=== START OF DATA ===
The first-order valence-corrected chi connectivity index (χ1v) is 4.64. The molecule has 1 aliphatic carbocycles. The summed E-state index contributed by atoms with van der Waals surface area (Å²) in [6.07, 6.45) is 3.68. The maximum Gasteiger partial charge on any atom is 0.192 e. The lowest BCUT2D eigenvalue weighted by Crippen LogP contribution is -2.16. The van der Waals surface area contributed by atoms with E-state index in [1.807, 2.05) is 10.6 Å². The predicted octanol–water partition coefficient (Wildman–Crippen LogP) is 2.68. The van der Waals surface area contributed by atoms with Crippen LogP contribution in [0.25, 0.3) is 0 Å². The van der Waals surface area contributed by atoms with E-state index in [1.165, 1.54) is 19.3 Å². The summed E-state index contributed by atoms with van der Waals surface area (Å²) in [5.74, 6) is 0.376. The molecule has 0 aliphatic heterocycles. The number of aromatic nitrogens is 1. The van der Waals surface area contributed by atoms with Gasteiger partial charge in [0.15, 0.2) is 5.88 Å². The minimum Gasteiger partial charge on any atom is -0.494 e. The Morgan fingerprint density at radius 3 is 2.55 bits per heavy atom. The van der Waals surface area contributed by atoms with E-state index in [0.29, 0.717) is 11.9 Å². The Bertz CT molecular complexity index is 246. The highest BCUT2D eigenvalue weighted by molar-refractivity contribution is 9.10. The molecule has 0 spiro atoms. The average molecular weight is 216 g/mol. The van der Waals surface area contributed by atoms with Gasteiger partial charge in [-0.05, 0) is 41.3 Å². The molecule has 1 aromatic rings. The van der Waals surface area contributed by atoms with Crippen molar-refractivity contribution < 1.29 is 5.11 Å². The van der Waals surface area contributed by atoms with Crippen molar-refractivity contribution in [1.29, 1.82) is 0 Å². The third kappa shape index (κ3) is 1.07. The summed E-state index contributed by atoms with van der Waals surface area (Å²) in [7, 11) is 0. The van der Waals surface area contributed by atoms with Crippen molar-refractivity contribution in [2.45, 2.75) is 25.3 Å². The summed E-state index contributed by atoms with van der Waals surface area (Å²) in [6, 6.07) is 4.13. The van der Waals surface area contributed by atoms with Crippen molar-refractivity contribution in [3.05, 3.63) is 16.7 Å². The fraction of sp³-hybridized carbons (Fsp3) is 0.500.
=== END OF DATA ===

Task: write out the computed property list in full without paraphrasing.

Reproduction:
The first-order valence-corrected chi connectivity index (χ1v) is 4.64. The molecule has 1 aliphatic carbocycles. The summed E-state index contributed by atoms with van der Waals surface area (Å²) in [6.07, 6.45) is 3.68. The maximum Gasteiger partial charge on any atom is 0.192 e. The lowest BCUT2D eigenvalue weighted by Crippen LogP contribution is -2.16. The van der Waals surface area contributed by atoms with E-state index in [1.807, 2.05) is 10.6 Å². The predicted octanol–water partition coefficient (Wildman–Crippen LogP) is 2.68. The van der Waals surface area contributed by atoms with Crippen LogP contribution in [0.25, 0.3) is 0 Å². The van der Waals surface area contributed by atoms with E-state index in [1.165, 1.54) is 19.3 Å². The summed E-state index contributed by atoms with van der Waals surface area (Å²) in [5.74, 6) is 0.376. The molecule has 0 aliphatic heterocycles. The number of aromatic nitrogens is 1. The van der Waals surface area contributed by atoms with Gasteiger partial charge in [0.15, 0.2) is 5.88 Å². The minimum Gasteiger partial charge on any atom is -0.494 e. The Morgan fingerprint density at radius 3 is 2.55 bits per heavy atom. The van der Waals surface area contributed by atoms with E-state index in [0.29, 0.717) is 11.9 Å². The Bertz CT molecular complexity index is 246. The highest BCUT2D eigenvalue weighted by molar-refractivity contribution is 9.10. The molecule has 0 spiro atoms. The average molecular weight is 216 g/mol. The van der Waals surface area contributed by atoms with Gasteiger partial charge in [-0.05, 0) is 41.3 Å². The molecule has 1 aromatic rings. The van der Waals surface area contributed by atoms with Crippen molar-refractivity contribution < 1.29 is 5.11 Å². The van der Waals surface area contributed by atoms with Crippen molar-refractivity contribution in [1.29, 1.82) is 0 Å². The third kappa shape index (κ3) is 1.07. The summed E-state index contributed by atoms with van der Waals surface area (Å²) in [7, 11) is 0. The van der Waals surface area contributed by atoms with Crippen molar-refractivity contribution in [2.45, 2.75) is 25.3 Å². The summed E-state index contributed by atoms with van der Waals surface area (Å²) in [6, 6.07) is 4.13. The van der Waals surface area contributed by atoms with Crippen molar-refractivity contribution in [3.05, 3.63) is 16.7 Å². The fraction of sp³-hybridized carbons (Fsp3) is 0.500.